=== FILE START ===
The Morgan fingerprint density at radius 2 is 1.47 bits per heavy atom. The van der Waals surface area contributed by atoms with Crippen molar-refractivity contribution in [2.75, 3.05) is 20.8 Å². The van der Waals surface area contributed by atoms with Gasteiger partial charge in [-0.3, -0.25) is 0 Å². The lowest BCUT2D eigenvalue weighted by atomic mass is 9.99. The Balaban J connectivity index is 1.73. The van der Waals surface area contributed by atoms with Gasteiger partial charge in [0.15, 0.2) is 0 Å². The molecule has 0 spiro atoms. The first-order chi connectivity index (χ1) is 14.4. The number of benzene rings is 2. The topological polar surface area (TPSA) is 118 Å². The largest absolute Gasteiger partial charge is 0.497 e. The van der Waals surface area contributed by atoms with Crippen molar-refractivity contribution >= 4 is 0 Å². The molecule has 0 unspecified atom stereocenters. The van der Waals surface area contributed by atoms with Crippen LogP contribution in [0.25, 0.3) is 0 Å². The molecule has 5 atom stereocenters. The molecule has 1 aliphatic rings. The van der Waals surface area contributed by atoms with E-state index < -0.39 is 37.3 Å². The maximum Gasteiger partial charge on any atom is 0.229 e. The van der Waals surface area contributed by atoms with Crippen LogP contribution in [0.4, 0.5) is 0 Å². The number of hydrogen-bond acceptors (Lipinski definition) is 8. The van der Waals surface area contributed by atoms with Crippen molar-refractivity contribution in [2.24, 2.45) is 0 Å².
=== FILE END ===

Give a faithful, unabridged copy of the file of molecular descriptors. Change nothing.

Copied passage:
The Morgan fingerprint density at radius 2 is 1.47 bits per heavy atom. The van der Waals surface area contributed by atoms with Crippen molar-refractivity contribution in [2.75, 3.05) is 20.8 Å². The van der Waals surface area contributed by atoms with Gasteiger partial charge in [-0.3, -0.25) is 0 Å². The lowest BCUT2D eigenvalue weighted by atomic mass is 9.99. The Balaban J connectivity index is 1.73. The van der Waals surface area contributed by atoms with Gasteiger partial charge in [0.15, 0.2) is 0 Å². The molecule has 0 spiro atoms. The first-order chi connectivity index (χ1) is 14.4. The number of benzene rings is 2. The topological polar surface area (TPSA) is 118 Å². The largest absolute Gasteiger partial charge is 0.497 e. The van der Waals surface area contributed by atoms with Crippen molar-refractivity contribution >= 4 is 0 Å². The molecule has 0 unspecified atom stereocenters. The van der Waals surface area contributed by atoms with Crippen LogP contribution in [0.25, 0.3) is 0 Å². The molecule has 5 atom stereocenters. The molecule has 1 aliphatic rings. The van der Waals surface area contributed by atoms with E-state index < -0.39 is 37.3 Å². The maximum Gasteiger partial charge on any atom is 0.229 e. The van der Waals surface area contributed by atoms with Crippen LogP contribution in [0.4, 0.5) is 0 Å². The number of hydrogen-bond acceptors (Lipinski definition) is 8. The van der Waals surface area contributed by atoms with Crippen molar-refractivity contribution in [2.24, 2.45) is 0 Å².